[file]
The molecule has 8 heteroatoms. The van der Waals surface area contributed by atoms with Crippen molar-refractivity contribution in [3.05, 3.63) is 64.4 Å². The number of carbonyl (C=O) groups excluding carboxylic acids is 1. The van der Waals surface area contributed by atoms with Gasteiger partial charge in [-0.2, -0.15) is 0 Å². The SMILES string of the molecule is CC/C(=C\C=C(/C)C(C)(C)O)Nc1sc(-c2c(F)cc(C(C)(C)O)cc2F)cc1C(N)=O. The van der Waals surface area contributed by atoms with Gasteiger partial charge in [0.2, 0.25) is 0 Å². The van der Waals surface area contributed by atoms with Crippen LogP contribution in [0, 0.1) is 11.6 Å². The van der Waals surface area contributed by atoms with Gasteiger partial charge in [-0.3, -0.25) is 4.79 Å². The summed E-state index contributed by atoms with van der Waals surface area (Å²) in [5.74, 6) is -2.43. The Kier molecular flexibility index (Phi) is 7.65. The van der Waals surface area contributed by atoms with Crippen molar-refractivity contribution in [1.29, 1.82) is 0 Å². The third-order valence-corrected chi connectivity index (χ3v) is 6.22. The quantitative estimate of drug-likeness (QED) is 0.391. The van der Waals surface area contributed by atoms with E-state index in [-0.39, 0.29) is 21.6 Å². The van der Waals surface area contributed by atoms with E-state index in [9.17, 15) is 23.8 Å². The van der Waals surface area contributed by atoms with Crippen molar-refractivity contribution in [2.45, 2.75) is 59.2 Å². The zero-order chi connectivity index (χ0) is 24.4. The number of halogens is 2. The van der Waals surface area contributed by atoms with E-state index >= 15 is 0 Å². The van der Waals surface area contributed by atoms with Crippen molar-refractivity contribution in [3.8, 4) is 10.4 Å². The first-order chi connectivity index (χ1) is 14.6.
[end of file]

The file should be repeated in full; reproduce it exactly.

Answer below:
The molecule has 8 heteroatoms. The van der Waals surface area contributed by atoms with Crippen molar-refractivity contribution in [3.05, 3.63) is 64.4 Å². The number of carbonyl (C=O) groups excluding carboxylic acids is 1. The van der Waals surface area contributed by atoms with Gasteiger partial charge in [-0.2, -0.15) is 0 Å². The SMILES string of the molecule is CC/C(=C\C=C(/C)C(C)(C)O)Nc1sc(-c2c(F)cc(C(C)(C)O)cc2F)cc1C(N)=O. The van der Waals surface area contributed by atoms with Gasteiger partial charge in [0.2, 0.25) is 0 Å². The van der Waals surface area contributed by atoms with Crippen LogP contribution in [0, 0.1) is 11.6 Å². The van der Waals surface area contributed by atoms with Gasteiger partial charge in [-0.3, -0.25) is 4.79 Å². The summed E-state index contributed by atoms with van der Waals surface area (Å²) in [5.74, 6) is -2.43. The Kier molecular flexibility index (Phi) is 7.65. The van der Waals surface area contributed by atoms with Crippen molar-refractivity contribution in [1.29, 1.82) is 0 Å². The third-order valence-corrected chi connectivity index (χ3v) is 6.22. The quantitative estimate of drug-likeness (QED) is 0.391. The van der Waals surface area contributed by atoms with E-state index in [-0.39, 0.29) is 21.6 Å². The van der Waals surface area contributed by atoms with E-state index in [9.17, 15) is 23.8 Å². The van der Waals surface area contributed by atoms with Crippen molar-refractivity contribution in [2.45, 2.75) is 59.2 Å². The zero-order chi connectivity index (χ0) is 24.4. The number of halogens is 2. The van der Waals surface area contributed by atoms with E-state index >= 15 is 0 Å². The van der Waals surface area contributed by atoms with Crippen molar-refractivity contribution in [3.8, 4) is 10.4 Å². The first-order chi connectivity index (χ1) is 14.6.